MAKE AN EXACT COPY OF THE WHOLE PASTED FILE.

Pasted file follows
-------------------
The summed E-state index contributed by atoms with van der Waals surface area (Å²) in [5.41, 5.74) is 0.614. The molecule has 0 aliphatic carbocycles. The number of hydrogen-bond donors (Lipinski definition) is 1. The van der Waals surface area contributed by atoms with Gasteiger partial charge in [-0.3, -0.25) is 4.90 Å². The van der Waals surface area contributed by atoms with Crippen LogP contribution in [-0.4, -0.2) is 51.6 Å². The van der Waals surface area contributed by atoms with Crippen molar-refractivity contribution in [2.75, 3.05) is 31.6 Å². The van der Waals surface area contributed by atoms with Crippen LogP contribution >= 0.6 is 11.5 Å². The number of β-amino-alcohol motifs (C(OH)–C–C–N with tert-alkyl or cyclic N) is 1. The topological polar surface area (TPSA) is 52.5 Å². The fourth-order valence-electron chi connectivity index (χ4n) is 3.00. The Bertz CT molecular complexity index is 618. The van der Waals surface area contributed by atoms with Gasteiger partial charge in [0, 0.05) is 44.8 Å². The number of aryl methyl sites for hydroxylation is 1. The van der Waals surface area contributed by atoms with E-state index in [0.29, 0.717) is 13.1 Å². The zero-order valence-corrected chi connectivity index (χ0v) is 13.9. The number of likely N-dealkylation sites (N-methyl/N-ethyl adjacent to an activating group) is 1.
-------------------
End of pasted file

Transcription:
The summed E-state index contributed by atoms with van der Waals surface area (Å²) in [5.41, 5.74) is 0.614. The molecule has 0 aliphatic carbocycles. The number of hydrogen-bond donors (Lipinski definition) is 1. The van der Waals surface area contributed by atoms with Gasteiger partial charge in [-0.3, -0.25) is 4.90 Å². The van der Waals surface area contributed by atoms with Crippen LogP contribution in [-0.4, -0.2) is 51.6 Å². The van der Waals surface area contributed by atoms with Crippen molar-refractivity contribution in [2.75, 3.05) is 31.6 Å². The van der Waals surface area contributed by atoms with Crippen LogP contribution >= 0.6 is 11.5 Å². The number of β-amino-alcohol motifs (C(OH)–C–C–N with tert-alkyl or cyclic N) is 1. The topological polar surface area (TPSA) is 52.5 Å². The fourth-order valence-electron chi connectivity index (χ4n) is 3.00. The Bertz CT molecular complexity index is 618. The van der Waals surface area contributed by atoms with Gasteiger partial charge in [0, 0.05) is 44.8 Å². The number of aryl methyl sites for hydroxylation is 1. The van der Waals surface area contributed by atoms with E-state index in [0.29, 0.717) is 13.1 Å². The zero-order valence-corrected chi connectivity index (χ0v) is 13.9. The number of likely N-dealkylation sites (N-methyl/N-ethyl adjacent to an activating group) is 1.